Do You See What I See?
moving eyes

Reading to Learn Design

by Michelle Mazza

Rationale: To become an expert reader, one must learn to comprehend the text as they read. Visualization is a very important skill that readers can use to help build comprehension.  Being able to visualize the events in a story helps students to better understand the plot of the story.  As readers begin picturing the story unfolding in their mind, they become actively engaged in the story. This lesson will help students learn to visualize what they are reading by assisting them in creating mental images of the reading in their minds. 



- Number the Stars by Lois Lowry (1 copy for each student)

- Copy of poem for each student

-White paper and crayons for each student

-Assessment checklist for each student



 1. “Today we are going to practice visualizing the story as we read it.  Does anyone know what it means to visualize? “You are exactly right; when you visualize something, you picture it in your mind based on details in the story even though a picture is not actually provided.  I’m sure everyone has visualized something before whether you realize it or not.  Let’s practice for just a minute.  I want everyone to close your eyes and think about a trip to the fair while I read.

 Read: “I ran through the dry, dirty ground through the entrance to the fair.  I could not wait to get on the biggest, fastest roller coaster that I could find.  The smell of hot popcorn and fresh funnel cakes filled the air.  The sound of children screaming and running with excitement echoed throughout the fair grounds.  It was very crowded at the fair today! 

 Allow time for children to visualize.  “When I call on you, I want you to tell me what you saw as I read about the fair. (Allow time for students to think, and then call on them)  Great!  I bet you saw children running through the crowds, concession stands and rides of all kinds.”

2. Review silent reading- "Who can tell me what silent reading is?  Excellent!  Silent reading is when we read quietly to ourselves so that we don't disturb others around us.  When we read silently, we can see pictures of what is happening in the story in our minds, and that is how you visualize a story.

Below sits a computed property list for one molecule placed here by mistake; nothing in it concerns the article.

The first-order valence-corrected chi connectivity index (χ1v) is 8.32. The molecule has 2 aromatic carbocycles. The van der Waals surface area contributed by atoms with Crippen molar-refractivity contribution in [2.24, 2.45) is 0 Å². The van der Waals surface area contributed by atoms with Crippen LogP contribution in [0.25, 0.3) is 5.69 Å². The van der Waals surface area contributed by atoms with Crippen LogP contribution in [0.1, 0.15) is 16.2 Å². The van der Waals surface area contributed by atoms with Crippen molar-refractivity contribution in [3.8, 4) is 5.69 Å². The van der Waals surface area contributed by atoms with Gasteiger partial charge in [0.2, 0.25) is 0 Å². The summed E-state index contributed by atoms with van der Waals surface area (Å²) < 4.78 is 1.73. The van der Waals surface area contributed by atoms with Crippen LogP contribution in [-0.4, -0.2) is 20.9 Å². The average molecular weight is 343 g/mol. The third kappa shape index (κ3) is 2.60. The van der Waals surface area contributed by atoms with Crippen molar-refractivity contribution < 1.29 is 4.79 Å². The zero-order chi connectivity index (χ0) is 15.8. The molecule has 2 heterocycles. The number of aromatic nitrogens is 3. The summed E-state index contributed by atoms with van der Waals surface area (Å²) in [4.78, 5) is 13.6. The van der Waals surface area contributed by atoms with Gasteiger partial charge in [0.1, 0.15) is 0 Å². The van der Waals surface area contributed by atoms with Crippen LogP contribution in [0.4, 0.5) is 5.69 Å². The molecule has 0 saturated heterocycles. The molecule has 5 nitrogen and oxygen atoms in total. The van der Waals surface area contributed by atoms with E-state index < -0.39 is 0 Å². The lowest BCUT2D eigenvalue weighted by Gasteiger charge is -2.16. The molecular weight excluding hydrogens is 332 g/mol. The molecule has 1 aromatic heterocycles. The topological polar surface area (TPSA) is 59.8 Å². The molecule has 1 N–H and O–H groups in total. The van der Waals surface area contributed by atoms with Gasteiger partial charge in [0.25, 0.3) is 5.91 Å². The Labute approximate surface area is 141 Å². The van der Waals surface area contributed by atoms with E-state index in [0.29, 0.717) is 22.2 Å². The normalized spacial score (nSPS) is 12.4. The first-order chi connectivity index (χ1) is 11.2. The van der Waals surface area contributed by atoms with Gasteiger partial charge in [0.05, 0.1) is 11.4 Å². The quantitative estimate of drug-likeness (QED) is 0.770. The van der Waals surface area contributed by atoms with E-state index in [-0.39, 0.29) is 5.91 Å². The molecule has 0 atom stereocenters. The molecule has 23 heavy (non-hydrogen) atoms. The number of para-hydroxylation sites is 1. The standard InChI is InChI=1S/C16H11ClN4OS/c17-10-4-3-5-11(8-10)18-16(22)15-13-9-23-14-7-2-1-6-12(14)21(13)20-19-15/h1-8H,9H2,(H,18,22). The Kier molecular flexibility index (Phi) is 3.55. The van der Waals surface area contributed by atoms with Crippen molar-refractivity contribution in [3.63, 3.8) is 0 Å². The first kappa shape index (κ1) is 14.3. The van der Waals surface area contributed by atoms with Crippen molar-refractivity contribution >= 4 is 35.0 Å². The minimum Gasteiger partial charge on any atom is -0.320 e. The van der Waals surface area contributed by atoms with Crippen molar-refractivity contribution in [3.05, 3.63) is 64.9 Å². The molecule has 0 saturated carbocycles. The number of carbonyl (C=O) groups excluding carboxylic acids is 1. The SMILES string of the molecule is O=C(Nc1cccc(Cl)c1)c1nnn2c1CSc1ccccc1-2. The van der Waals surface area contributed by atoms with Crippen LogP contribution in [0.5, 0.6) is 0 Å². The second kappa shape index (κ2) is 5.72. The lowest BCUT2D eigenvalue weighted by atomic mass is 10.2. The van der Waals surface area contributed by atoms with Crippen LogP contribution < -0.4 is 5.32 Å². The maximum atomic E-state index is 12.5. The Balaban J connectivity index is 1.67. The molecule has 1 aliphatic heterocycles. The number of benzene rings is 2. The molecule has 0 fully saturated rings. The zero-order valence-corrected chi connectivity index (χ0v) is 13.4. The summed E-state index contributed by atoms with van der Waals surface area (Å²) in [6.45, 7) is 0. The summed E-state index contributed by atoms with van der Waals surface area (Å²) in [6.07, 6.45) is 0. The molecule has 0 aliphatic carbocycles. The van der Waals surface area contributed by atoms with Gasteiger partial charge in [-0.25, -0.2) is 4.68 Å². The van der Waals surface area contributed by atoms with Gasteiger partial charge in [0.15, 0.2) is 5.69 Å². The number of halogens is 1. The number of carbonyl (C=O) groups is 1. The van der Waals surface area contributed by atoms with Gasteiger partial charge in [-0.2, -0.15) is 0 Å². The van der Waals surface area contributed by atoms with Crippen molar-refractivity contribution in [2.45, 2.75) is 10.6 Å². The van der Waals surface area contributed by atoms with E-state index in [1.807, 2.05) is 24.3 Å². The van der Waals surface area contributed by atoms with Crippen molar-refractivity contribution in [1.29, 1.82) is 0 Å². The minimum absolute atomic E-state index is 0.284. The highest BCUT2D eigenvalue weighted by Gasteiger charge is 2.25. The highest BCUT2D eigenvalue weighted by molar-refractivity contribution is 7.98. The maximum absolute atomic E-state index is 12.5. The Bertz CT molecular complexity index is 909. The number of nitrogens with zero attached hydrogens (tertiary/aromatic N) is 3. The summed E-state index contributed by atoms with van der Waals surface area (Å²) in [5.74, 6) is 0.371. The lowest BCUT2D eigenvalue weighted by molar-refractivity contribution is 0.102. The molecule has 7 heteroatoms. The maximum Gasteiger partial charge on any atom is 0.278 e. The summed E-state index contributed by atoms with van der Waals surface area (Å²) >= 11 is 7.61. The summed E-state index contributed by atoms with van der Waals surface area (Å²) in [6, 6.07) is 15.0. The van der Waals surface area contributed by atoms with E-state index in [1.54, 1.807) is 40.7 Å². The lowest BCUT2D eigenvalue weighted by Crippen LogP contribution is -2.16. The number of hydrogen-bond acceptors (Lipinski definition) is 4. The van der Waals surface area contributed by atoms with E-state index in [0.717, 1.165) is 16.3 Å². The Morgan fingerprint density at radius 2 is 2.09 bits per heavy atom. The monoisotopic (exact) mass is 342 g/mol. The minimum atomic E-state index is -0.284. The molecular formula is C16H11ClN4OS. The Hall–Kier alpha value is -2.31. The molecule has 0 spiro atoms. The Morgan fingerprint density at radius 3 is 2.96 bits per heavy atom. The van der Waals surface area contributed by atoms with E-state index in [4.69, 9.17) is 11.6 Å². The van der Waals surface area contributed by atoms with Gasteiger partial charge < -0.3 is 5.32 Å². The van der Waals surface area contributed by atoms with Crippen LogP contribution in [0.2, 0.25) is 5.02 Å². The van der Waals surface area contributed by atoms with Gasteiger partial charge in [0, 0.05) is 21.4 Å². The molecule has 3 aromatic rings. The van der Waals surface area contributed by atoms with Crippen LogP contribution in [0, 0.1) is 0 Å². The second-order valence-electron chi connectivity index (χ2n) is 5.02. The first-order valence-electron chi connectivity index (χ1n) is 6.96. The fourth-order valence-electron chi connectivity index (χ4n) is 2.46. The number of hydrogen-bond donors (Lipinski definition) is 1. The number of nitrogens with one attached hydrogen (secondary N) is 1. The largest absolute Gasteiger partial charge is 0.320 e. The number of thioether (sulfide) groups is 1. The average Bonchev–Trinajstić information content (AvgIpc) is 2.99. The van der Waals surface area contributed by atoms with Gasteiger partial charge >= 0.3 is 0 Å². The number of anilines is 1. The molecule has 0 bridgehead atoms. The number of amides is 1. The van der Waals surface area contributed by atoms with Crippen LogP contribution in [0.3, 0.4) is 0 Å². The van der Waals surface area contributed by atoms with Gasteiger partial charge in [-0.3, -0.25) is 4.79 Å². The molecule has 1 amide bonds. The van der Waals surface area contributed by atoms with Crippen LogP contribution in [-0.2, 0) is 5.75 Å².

3. Give each student a copy of What you Don’t Know about Food by Florence Perry Heide.  “Now I want you to silently read the poem to yourself.”  Allow time for children to read while you also read the poem silently. After students have read poem silently, read it aloud to them while they close their eyes and visualize.  "When I read this poem, I saw kept picturing all of the food items being made of the silly things in the poem.  Raise your hand and tell me something you visualized." (Allow share time).  Hold up a previously drawn picture of what you visualized while reading the poem.  "This is my picture of what I visualized in my head."  Explain to the class why you drew what you did.

4. Give each student a copy of Number the Stars.  “This is a new book we will be reading in class.  It is about a girl named Annemarie Johansen and her best friend Ellen Rosen.  Annemarie and Ellen live in Denmark during the time of Nazi invasion.  Ellen, who is Jewish, is forced to go into hiding with Annemarie’s family.  Annemarie is asked to go on a very dangerous mission that will hopefully save her best friend’s life.  To find out what happens to Ellen and Annemarie, let’s finish reading Number the Stars.  Now I want you to read the first chapter silently and draw a picture of one thing you visualize while reading."  Allow time for students to read and draw.


Have each student come to the front of class and tell about the image they drew.  Assess the student’s drawings based on that they depict an event in the story as well as their ability of describing the visualization to the class.  Use checklist for assessment:

1. Student accurately depicted an event ________

2. Student accurately explained an event from the selected chapter _________


Jelly’s made from jellyfish,

Spaghetti’s really worms.

Ice cream’s just some dirty snow

Mixed up with germy germs.

Bread is made of glue and paste.

So are cakes and pies.

Peanut butter’s filled with stuff

Like squashed-up lizard eyes.

And as you eat potato chips,

Remember all the while –

They’re slices of the dried-up brain

Of some old crocodile.

                                    -          Florence Perry Heide


- Heide, Florence Perry. What you Don’t Know about Food.

-Lowry, Lois.  Number the Stars.  1989.  New York, Yearling Books.

Smith, Abby.  Can You See It?

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